Dystrophin (DMD) deletions are frequent in GIST, RMS, and LMS and confer metastatic properties.

  • Major finding: Dystrophin (DMD) deletions are frequent in GIST, RMS, and LMS and confer metastatic properties.

  • Concept: Intragenic DMD deletions lead to inactivation of a large dystrophin isoform but not an essential isoform.

  • Impact: Therapies developed for muscular dystrophies should be evaluated in myogenic sarcomas.

Gastrointestinal stromal tumor (GIST), rhabdomyosarcoma (RMS), and leiomyosarcoma (LMS) are soft tissue sarcomas that frequently express myogenic differentiation markers. Wang and colleagues sought to identify shared factors contributing to the development of myogenic cancers using single-nucleotide polymorphism arrays and found that 63% of high-grade myogenic cancers harbored intragenic deletions in the longest human gene, dystrophin (DMD), which encodes a sarcolemmal protein that structurally links the actin cytoskeleton with the extracellular matrix. DMD deletions were not identified in nonmyogenic sarcomas and were rarely observed in nonsarcoma cell lines. Both normal myogenic tissues and benign precursors of myogenic cancers expressed high levels of several dystrophin isoforms. However, metastatic myogenic tumors specifically exhibited deletions of DMD exons 1 to 62, which resulted in loss of the large 427-kDa dystrophin isoform in 96% of metastatic GIST, 100% of metastatic embryonal RMS, and 62% of metastatic LMS samples assayed. Despite the loss of the 427-kDa isoform, metastatic tumors retained expression of a 71-kDa dystrophin isoform encoded by exons 63 to 79. Knockdown of 71-kDa dystrophin impaired growth of RMS cells, indicating it was essential for myogenic tumors. Reexpression of a DMD construct lacking exons 17 through 48, which encodes a functional 240-kDa dystrophin isoform, suppressed migration, invasiveness, invadopodia formation, and anchorage-independent growth of GIST, RMS, and LMS cells, suggesting that dystrophin inactivation promotes metastatic behavior. In addition to providing evidence that dystrophin acts as a tumor suppressor in myogenic cancers, these data suggest that muscular dystrophy therapies that aim to correct dystrophin defects should also be evaluated in myogenic cancers.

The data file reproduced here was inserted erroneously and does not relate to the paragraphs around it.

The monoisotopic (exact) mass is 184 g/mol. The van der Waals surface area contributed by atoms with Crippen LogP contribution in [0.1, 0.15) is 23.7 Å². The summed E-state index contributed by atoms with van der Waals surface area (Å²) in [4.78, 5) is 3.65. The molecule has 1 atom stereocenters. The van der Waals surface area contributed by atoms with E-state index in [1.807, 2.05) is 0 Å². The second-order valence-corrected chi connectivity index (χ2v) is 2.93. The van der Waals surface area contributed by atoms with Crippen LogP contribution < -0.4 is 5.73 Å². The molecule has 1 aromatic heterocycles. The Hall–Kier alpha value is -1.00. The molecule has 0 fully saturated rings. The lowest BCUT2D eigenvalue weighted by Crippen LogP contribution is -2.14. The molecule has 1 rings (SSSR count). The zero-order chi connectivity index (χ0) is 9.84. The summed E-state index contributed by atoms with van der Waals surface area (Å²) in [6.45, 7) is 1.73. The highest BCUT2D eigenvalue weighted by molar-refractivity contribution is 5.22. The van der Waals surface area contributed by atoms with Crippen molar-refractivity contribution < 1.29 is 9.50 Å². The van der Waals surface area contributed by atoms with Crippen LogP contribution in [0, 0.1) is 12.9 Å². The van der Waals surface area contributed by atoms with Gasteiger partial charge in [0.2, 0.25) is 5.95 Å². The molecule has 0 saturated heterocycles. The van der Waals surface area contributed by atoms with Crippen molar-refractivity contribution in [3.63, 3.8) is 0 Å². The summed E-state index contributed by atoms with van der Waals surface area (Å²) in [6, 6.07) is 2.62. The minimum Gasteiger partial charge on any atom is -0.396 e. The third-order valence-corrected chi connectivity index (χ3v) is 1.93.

Wang Y, Marino-Enriquez A, Bennett RR, Zhu M, Shen Y, Eilers G, et al. Dystrophin is a tumor suppressor in human cancers with myogenic programs. Nat Genet 2014;46:601–6.

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